Little Miss Can’t Be Wrong

Books, Free Agents, Games, Management, Media, Paul Lebowitz's 2011 Baseball Guide, Players, Spring Training

Given the current events, it’s ironic that the title of this posting and its creation emanates from spin doctoring. A hit song from a mediocre band, The Spin Doctors, around 20 years ago was called “Little Miss Can’t Be Wrong”.

And it fits for Yankees GM Brian Cashman as he twists himself into a pretzel that’s worthy of an Olympic gymnast or triple-jointed circus freak.

Pedro Feliciano is out for the year with a shoulder injury and probable surgery; in fact, he may never pitch for the Yankees at all after signing a 2-year, $8 million contract.

First Cashman blamed the Mets and their “abuse” of Feliciano; then, yesterday when discussing the injury, he began his verbal gymnastics that are so ludicrous and self-serving that they’re bordering on embarrassing.

The Yankees and Mets had a brief spitting contest that made the Yankees look foolish and self-indulgent as they engaged in a bit of buyer’s remorse after Feliciano went on the disabled list.

In the rarest of rarities, the Mets looked smarter than the Yankees; in a nod to the new organizational hierarchy led by Sandy Alderson, the Mets are no longer taking these attacks without retort. They stood up for themselves as pitching coach Dan Warthen said straight out that part of the reason the Mets didn’t re-sign Feliciano was due to workload issues.

Does Cashman, in all his cautious phrasings and clever corporate machinations, not realize that the statement “no evidence of a capsular tear whatsoever,” is as much a direct indictment of his own club’s operations as the silly and specious retrospective blame he placed on the Mets?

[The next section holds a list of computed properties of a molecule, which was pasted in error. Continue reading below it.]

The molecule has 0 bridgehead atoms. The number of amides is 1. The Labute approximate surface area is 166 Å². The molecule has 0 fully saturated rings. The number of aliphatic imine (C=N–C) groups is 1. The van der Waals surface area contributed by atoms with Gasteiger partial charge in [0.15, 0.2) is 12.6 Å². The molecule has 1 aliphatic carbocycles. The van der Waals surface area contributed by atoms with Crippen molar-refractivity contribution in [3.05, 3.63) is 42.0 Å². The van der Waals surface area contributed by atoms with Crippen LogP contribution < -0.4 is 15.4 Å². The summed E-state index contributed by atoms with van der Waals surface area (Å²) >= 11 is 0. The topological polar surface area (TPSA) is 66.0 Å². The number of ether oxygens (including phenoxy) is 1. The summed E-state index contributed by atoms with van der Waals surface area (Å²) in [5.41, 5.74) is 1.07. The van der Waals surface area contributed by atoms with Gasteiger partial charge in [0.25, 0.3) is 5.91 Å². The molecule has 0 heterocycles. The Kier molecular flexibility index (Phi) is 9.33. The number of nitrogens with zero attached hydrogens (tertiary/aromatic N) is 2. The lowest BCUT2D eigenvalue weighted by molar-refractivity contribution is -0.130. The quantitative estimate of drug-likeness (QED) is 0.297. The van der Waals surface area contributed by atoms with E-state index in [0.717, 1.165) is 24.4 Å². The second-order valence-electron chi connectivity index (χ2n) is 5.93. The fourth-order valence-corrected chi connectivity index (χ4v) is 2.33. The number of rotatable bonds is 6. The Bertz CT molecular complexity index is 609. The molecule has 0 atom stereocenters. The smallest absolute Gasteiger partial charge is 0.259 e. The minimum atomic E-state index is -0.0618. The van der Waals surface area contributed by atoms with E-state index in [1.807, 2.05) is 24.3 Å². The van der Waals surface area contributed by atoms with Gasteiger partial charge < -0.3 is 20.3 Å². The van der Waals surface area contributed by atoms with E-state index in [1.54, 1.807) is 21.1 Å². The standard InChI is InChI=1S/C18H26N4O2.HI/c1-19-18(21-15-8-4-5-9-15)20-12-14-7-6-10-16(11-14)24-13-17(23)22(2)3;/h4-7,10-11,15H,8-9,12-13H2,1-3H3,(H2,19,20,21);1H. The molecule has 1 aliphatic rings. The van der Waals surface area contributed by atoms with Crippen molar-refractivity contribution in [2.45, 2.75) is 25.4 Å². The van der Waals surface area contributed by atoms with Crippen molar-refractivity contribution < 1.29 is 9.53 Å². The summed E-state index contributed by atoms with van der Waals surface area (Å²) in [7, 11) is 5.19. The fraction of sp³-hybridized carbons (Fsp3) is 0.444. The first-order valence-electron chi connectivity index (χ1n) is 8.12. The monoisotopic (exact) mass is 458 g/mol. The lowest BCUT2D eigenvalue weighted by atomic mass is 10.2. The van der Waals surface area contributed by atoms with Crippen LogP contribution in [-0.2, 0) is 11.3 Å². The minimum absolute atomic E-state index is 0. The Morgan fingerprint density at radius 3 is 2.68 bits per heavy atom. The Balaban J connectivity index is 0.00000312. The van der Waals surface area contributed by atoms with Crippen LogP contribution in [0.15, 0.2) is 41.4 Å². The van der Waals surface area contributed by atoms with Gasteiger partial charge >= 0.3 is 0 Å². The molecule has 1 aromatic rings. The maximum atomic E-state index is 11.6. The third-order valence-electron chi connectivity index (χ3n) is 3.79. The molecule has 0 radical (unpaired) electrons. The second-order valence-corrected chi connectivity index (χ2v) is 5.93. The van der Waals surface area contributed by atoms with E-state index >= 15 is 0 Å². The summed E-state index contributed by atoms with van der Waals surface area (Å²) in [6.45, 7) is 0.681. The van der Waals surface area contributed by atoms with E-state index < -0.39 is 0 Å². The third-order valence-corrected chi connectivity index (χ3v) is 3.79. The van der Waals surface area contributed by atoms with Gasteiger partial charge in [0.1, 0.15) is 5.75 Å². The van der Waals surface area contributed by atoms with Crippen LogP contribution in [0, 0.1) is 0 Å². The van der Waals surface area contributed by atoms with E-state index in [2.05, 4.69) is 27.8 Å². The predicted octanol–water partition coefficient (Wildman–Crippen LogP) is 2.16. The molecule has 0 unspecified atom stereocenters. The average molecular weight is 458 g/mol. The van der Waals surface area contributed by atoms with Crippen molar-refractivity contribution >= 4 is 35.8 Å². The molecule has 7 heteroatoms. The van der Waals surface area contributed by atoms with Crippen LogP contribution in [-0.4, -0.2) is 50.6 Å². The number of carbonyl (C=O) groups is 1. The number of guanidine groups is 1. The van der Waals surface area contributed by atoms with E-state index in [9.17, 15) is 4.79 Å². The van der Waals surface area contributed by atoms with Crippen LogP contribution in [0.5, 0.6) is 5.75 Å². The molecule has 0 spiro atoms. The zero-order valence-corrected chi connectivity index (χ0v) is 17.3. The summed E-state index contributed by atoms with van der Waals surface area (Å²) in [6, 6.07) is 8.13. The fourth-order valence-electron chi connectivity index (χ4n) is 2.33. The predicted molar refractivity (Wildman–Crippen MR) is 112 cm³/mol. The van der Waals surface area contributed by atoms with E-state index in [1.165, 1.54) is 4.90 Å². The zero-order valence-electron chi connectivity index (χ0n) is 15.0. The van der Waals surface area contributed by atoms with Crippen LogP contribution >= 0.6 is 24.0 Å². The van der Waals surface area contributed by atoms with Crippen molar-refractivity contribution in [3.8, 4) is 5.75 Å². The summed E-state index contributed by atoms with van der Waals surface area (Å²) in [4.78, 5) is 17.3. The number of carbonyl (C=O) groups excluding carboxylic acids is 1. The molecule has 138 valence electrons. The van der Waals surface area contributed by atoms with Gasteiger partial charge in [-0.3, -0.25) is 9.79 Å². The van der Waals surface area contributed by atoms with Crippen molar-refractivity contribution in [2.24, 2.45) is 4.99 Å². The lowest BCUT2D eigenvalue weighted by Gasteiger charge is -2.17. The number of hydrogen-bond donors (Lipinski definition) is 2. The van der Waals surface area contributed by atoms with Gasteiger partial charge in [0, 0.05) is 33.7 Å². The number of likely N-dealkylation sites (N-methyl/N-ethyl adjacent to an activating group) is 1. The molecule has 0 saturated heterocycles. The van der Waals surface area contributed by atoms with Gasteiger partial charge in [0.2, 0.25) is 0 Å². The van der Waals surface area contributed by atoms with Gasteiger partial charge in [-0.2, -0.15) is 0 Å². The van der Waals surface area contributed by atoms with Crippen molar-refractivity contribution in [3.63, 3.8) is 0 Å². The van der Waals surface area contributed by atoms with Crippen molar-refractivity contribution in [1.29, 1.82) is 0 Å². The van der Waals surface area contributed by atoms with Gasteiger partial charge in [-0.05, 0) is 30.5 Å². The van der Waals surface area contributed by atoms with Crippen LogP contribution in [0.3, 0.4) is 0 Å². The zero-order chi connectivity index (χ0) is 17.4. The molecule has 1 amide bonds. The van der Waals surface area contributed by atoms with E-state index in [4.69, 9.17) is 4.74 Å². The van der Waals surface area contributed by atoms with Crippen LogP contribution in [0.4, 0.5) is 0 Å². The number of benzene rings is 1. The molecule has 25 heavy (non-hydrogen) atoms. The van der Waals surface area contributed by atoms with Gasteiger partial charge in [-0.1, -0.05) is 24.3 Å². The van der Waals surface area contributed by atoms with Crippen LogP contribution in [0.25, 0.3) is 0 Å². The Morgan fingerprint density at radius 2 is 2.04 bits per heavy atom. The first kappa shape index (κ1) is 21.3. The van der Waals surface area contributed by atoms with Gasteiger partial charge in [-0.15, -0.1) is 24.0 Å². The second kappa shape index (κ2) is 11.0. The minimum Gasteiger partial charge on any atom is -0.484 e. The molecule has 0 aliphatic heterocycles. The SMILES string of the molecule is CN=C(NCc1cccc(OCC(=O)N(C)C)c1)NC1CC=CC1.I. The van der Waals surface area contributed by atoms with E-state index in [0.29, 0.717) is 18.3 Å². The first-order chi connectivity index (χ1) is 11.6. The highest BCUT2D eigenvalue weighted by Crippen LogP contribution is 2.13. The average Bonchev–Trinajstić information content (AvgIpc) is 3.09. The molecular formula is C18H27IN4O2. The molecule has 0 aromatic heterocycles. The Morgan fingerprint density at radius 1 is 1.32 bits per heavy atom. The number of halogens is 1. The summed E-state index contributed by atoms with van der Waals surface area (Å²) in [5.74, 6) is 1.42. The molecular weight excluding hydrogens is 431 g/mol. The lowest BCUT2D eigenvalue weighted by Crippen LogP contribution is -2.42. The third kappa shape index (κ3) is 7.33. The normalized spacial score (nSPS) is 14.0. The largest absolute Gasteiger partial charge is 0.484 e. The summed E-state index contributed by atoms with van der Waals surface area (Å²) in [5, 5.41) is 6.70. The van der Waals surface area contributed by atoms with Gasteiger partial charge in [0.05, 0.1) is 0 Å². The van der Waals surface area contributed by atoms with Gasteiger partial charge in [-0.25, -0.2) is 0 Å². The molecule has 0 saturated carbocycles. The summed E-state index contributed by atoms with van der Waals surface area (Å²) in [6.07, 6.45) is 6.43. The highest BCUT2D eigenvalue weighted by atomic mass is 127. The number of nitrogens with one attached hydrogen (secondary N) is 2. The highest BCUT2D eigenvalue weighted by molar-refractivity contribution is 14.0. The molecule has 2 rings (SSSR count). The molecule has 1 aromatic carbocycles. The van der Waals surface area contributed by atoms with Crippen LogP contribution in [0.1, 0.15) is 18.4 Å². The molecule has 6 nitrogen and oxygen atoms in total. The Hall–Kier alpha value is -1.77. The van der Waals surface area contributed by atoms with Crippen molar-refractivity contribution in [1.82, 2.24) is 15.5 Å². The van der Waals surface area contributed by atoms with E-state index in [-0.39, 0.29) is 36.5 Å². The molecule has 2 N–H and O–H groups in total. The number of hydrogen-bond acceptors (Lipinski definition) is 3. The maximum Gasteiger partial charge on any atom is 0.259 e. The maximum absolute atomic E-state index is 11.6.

Does Cashman not see the logical trap he stepped in yesterday? If Feliciano was healthy when he signed with the Yankees, the Mets can justifiably say, “Hey, he was fine with us; what’d you do to him?”

Cashman looked foolish.

Of course the workload may have been a factor in Feliciano’s injury, but we don’t know. He was fine when he signed; now he’s not.

Cashman, sensitive to the allegations of hypocrisy due to the overuse former manager Joe Torre inflicted on the likes of Scott Proctor among others, went into a backtracking exercise of inanity—ESPN Story.

The statements are ridiculous on so many levels. First he’s running from having laid the label on the Mets and fundamentally blamed them for Feliciano’s injury; then he’s saying he covered his bases with the relievers telling them to speak up if they couldn’t pitch; he holds Torre responsible for the perception of disinterest in the health of the pitchers’ arms; then he implies that such a problem is no longer a factor with the Yankees because Joe Girardi is the manager.

Read between the lines.

With Feliciano, he needed someone to hold accountable for possibly tossing $8 million into a shredder. Who better than the reeling Mets?

Concerning Torre, Cashman claims that he was involved by telling the pitchers to be honest with their old-school manager; a manager who had the personality and history of success to stand up to his GM and wasn’t afraid to do so.

And with Girardi, he’s saying he now has a manager who’s going to do what he’s told.

Cashman needs to stop.

Just walk away.

It’s enough.

The bottom line is this: If he thought Feliciano was abused, he shouldn’t have signed him. Period.

Cashman needs to find a mirror that wasn’t salvaged from a funhouse.

The Yankees bought it. The Yankees own it. The Yankees are paying for it. Accept it and move on.


Purchase my book, Paul Lebowitz’s 2011 Baseball Guide. It’ll be useful all season for your fantasy sports needs and pure entertainment.

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2 thoughts on “Little Miss Can’t Be Wrong

  1. Cash is a weasel. He should preface every single interviw of his by saying “I operate with an unlimited payroll.” Everything else is commentary.

    Btw, did you spot the called back Adam Lind homer on Fri. night vs the Red Sox? What you think?

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